(GIST OF YOJANA) Demonetisation - A Look Back at the Last Two Months

 (GIST OF YOJANA) Demonetisation - A Look Back at the Last Two Months

More than two months have passed since the Prime Minister announced the decision that high denominational currency notes would cease to be a legal tender. Subsequently those notes have been demonetised. When 86 per cent of a country's currency constituting 12.2 per cent of its GDP, is squeezed out of the market and sought to be replaced by a new currency, there would obviously be significant consequences of that decision. Now that the remonetisation has moved ahead, it would be worthwhile to analyse the rationale behind the decision and its impact.

Steps against Black Money

The present Government had absolute clarity from day one that it would move against the shadow economy and black money. Its first decision was to constitute SIT under the directions of the Supreme Court. The Prime Minister had proposed to the G-20 at Brisbane that international cooperation in sharing information with regard to base erosion and profit shifting should be expedited. The arrangement with the United States furthered this object. The Government completed its agreement with Switzerland that w.e.f. 2019, details of assets held by Indian citizens in Switzerland and vice versa would be provided to each other. Since 1996, the Double Taxation Avoidance Treaty with Mauritius was being renegotiated. The treaty effectively incentivised round-tripping. It was renegotiated. Similar treaties with Cyprus- and Singapore have also been renegotiated. The Black Money Law dealing with illegal assets outside India opened a-window for disclosure with 60 per cent tax and provides a ten year imprisonment.

The Income Declaration Scheme (IDS) 2016 was highly successful with a 45 per cent tax. The PAN card requirement for cash transaction beyond rupees two lakhs put hurdles on expenditure through black money. The Benami law was legislated in 1988 and never implemented. It was amended and has been put into action. The GST, which is scheduled to be implemented this year, will provide for better indirect tax administration and being a more efficient law will check tax evasion. The demonetisation of high denominational currency notes was the big step in the same direction.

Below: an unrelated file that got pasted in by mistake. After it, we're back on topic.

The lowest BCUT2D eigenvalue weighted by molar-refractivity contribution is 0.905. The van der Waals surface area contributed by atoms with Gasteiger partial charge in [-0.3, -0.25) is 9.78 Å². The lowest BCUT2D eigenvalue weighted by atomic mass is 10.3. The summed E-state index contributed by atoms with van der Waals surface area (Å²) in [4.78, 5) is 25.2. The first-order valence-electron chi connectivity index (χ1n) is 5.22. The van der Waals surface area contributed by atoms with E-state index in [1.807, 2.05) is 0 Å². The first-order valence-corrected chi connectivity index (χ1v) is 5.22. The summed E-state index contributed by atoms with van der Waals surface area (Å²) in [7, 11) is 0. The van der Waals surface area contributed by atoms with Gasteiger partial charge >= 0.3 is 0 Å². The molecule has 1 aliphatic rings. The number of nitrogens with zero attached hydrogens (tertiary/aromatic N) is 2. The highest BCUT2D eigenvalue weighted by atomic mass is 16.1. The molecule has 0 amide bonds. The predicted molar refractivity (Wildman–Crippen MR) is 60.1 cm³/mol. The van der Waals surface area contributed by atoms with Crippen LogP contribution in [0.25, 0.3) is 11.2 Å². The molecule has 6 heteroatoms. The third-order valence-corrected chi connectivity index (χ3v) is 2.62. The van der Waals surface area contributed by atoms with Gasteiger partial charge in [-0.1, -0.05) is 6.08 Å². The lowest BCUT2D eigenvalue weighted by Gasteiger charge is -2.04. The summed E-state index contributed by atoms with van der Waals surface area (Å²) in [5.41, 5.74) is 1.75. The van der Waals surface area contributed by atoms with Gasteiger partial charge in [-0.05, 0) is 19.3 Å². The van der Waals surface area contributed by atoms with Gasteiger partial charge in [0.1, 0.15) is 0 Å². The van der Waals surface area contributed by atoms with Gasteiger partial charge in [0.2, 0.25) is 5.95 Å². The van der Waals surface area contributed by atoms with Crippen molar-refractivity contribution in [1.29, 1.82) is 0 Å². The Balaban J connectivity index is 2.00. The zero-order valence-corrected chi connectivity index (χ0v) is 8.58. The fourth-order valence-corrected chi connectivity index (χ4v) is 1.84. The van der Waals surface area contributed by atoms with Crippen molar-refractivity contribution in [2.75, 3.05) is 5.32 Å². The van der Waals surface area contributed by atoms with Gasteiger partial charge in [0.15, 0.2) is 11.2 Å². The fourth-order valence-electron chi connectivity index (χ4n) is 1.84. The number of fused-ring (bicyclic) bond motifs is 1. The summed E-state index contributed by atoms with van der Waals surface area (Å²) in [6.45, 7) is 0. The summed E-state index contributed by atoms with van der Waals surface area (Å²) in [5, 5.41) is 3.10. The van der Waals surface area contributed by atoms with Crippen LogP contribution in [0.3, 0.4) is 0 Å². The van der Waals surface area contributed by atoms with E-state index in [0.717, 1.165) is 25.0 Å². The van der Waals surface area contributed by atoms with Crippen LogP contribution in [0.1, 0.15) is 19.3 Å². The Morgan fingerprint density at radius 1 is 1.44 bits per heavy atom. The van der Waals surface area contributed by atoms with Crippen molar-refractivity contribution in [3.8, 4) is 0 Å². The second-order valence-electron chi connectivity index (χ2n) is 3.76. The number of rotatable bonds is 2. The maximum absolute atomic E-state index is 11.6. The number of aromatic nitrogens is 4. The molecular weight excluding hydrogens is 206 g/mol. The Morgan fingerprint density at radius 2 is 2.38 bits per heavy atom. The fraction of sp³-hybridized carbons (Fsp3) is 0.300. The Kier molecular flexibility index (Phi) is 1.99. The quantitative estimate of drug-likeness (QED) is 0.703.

In the year 2015-16, 3.7 crore assesses of the total population of over 125 crores, filed income tax returns. Out of these, 99 lakhs declared income below Rs.2.5 lakhs and paid no taxes; 1.95 crores declared income less than Rs.5 lakhs; 52 lakhs declared income between Rs.5 to 10 lakhs, and only 24 lakhs declared income above Rs.10 lakhs. No better evidence is required to substantiate that both in the matter of direct and indirect taxes India continues to suffer being a hugely tax non-compliant society.

Expenditure required for poverty eradication, national security and economic development have to be compromised with on account of tax non-compliances. For seven decades the Indian "normal" has been to undertake transactions partly in cash and partly in cheque. "Pucca" and "Kachha" accounts are a part of the business language. Tax evasion has been considered as neither unethical nor immoral. It was just a way of life.

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Courtesy: Yojana